The hottest thing in technology is an unprepossessing sliver of silicon closely related to the chips that power video game graphics. It is an artificial intelligence chip, designed specifically to make building AI systems such as ChatGPT faster and cheaper.
Such chips have suddenly taken center stage in what some experts consider an AI revolution that could reshape the technology sector — and possibly the world along with it. Shares of Nvidia, the leading designer of AI chips, rocketed up almost 25% last in late May after the company forecast a huge jump in revenue that analysts said indicated soaring sales of its products. The company was briefly worth more than $1 trillion.
SO WHAT ARE AI CHIPS, ANYWAY?
That isn’t an easy question to answer. “There really isn’t a completely agreed upon definition of AI chips,” said Hannah Dohmen, a research analyst with the Center for Security and Emerging Technology.
In general, though, the term encompasses computing hardware that’s specialized to handle AI workloads — for instance, by “training” AI systems to tackle difficult problems that can choke conventional computers.
VIDEO GAME ORIGINS
Three entrepreneurs founded Nvidia in 1993 to push the boundaries of computational graphics. Within a few years, the company had developed a new chip called a graphics processing unit, or GPU, which dramatically sped up both development and play of video games by performing multiple complex graphics calculations at once.
That technique, known formally as parallel processing, would prove key to the development of both games and AI. Two graduate students at the University of Toronto used a GPU-based neural network to win a prestigious 2012 AI competition called ImageNet by identifying photo images at much lower error rates than competitors.
The win kick-started interest in AI-related parallel processing, opening a new business opportunity for Nvidia and its rivals while providing researchers powerful tools for exploring the frontiers of AI development.
MODERN AI CHIPS
Eleven years later, Nvidia is the dominant supplier of chips for building and updating AI systems. One of its recent products, the H100 GPU, packs in 80 billion transistors — about 13 million more than Apple’s latest high-end processor for its MacBook Pro laptop. Unsurprisingly, this technology isn’t cheap; at one online retailer, the H100 lists for $30,000.
Nvidia doesn’t fabricate these complex GPU chips itself, a task that would require enormous investments in new factories. Instead it relies on Asian chip foundries such as Taiwan Semiconductor Manufacturing Co. and Korea’s Samsung Electronics.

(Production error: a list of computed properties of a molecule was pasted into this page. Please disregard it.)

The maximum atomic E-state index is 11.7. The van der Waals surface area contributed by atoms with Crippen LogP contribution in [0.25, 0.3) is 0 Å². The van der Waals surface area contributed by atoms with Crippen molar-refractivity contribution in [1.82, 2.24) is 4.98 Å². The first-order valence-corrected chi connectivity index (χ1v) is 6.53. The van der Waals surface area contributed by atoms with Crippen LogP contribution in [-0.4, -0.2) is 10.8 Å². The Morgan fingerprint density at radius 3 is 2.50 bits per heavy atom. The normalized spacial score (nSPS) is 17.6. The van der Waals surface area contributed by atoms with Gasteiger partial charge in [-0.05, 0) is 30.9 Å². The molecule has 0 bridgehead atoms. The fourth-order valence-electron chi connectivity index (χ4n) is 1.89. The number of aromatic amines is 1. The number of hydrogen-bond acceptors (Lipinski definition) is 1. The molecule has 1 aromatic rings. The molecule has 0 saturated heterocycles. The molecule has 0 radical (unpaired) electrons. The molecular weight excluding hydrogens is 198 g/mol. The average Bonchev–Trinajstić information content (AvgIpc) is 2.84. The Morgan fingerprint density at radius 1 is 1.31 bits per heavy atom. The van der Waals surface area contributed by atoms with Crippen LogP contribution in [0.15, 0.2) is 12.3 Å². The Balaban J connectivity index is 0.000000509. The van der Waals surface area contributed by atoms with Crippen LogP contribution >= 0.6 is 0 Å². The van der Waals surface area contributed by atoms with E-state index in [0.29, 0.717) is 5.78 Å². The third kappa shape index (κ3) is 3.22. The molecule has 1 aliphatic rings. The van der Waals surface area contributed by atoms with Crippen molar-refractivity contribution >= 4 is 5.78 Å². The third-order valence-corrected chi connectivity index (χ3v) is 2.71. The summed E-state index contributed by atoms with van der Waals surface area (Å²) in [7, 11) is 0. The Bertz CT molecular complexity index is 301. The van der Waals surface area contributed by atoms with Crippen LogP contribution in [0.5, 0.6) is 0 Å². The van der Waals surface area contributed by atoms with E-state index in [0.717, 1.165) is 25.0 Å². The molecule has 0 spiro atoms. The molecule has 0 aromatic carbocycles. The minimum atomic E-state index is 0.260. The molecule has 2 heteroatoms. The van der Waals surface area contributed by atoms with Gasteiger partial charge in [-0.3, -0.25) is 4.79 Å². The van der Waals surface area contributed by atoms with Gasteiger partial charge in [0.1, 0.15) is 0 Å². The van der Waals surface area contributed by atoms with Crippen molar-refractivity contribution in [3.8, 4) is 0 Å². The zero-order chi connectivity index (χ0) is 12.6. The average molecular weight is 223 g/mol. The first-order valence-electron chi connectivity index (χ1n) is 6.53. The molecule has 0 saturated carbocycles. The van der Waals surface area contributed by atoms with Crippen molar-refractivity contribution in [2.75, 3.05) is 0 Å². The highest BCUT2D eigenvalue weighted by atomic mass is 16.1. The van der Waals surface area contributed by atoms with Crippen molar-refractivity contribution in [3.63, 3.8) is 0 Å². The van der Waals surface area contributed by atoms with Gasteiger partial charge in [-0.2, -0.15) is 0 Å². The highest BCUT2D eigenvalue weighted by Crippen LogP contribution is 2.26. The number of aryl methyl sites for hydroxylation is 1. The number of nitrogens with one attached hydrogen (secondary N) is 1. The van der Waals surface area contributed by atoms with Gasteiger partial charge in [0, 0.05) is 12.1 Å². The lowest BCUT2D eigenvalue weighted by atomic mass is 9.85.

Some of the biggest customers for AI chips are cloud-computing services such as those run by Amazon and Microsoft. By renting out their AI computing power, those services make it possible for smaller companies and groups that couldn’t afford to build their own AI systems from scratch to use cloud-based tools to help with tasks that can range from drug discovery to customer management.
OTHER USES AND COMPETITION
Parallel processing has many uses outside of AI. A few years ago, for instance, Nvidia graphics cards were in short supply because cryptocurrency miners, who set up banks of computers to solve thorny mathematical problems for bitcoin rewards, had snapped up most of them. That problem faded as the cryptocurrency market collapsed in early 2022.
Analysts say Nvidia will inevitably face tougher competition. One potential rival is Advanced Micro Devices, which already faces off with Nvidia in the market for computer graphics chips. AMD has recently taken steps to bolster its own lineup of AI chips. Nvidia is based in Santa Clara, California. Co-founder Jensen Huang remains the company’s president and chief executive.
The Milwaukee School of Engineering (MSOE) opened the Diercks Computational Science Hall in 2019, made possible with a $34 million gift from MSOE alumnus Dwight Diercks and his wife Dian. A signature feature of the new facility was an NVIDIA GPU-powered supercomputer. Diercks was the senior vice president of software engineering at NVIDIA, and the gift was the largest MSOE had received from an alumnus.